Med school has just as many if not more pre-reqs so I don't see why you're complaining. Most med students are required to get their bachelors and do post bacc to become a doctor. No one else is complaining. If your top schools require more pre-reqs, it says something about the students and the school's integrity. They are highly regarded.
 

gwarm01

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In order to help the saturation issue, having many difficult yet important prereqs are put in place.
I'm pretty sure the pre-reqs have been around since well before saturation was a thing. Organic chem, physics, calculus were all required when I went to school in the early 2000's.
 
Feb 22, 2015
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I'm pretty sure the pre-reqs have been around since well before saturation was a thing. Organic chem, physics, calculus were all required when I went to school in the early 2000's.
The schools that I'm familiar with have changed some of their requirements since the early 2000's. For example , courses like biochemistry , microbiology, genetics , etc. have to be taken now instead of just the usual lower level courses. So, in other words, junior and senior level prereqs are more common now.
 

gwarm01

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The schools that I'm familiar with have changed some of their requirements since the early 2000's. For example , courses like biochemistry , microbiology, genetics , etc. have to be taken now instead of just the usual lower level courses. So, in other words, junior and senior level prereqs are more common now.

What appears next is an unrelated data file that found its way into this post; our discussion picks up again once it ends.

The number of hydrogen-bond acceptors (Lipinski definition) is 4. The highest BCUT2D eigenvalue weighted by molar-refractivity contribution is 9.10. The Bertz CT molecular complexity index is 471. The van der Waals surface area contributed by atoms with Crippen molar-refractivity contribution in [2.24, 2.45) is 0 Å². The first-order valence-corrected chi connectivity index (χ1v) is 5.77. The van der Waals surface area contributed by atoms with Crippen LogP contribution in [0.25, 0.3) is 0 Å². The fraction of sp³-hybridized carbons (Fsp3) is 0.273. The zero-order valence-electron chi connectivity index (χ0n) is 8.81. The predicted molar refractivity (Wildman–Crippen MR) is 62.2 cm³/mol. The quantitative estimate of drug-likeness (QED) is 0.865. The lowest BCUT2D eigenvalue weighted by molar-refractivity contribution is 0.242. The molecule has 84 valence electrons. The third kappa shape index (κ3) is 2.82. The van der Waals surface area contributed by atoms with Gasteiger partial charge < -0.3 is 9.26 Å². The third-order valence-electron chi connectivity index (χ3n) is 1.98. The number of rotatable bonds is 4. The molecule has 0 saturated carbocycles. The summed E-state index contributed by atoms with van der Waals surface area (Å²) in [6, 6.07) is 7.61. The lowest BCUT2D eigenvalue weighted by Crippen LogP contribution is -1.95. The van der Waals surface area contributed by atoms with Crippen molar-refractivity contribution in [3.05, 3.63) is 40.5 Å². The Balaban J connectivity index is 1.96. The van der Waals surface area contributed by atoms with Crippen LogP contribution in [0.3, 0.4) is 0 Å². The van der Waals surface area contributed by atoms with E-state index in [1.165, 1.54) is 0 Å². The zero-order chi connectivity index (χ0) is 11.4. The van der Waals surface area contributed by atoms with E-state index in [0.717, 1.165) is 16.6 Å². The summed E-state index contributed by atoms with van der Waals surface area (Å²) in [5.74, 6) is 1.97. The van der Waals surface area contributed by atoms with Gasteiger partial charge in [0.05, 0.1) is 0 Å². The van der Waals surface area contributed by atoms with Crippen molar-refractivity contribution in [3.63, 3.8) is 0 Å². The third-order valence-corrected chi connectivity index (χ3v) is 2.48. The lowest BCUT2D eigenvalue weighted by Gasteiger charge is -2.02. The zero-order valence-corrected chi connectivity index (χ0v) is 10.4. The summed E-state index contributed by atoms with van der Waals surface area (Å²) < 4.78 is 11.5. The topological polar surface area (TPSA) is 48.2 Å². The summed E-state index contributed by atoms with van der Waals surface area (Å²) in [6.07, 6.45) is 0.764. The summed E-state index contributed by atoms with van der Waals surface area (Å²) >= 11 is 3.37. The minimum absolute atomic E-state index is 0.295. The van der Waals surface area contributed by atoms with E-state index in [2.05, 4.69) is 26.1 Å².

Ah, okay. Those were considered "selectives" at my school, so most of us did them to be competitive but they weren't a hard requirement. I have no idea if that has changed now.
 

bananaface

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Saturation has nothing to do with it. Before the pharmacy school boom roughly the same caliber of prerequisites were in place.

Pharmacy school builds on the upper level science pre-requisites. The ore you gave, the better off you are in the program. Prerequisites elevate your potential for success. Calculus is generally not necessary for the program itself. But, if you can't do well in math at that level, you may not get all the concepts that you need to in pharmacology. It's less about math and more about what you take home from calculus and can conceptualize after.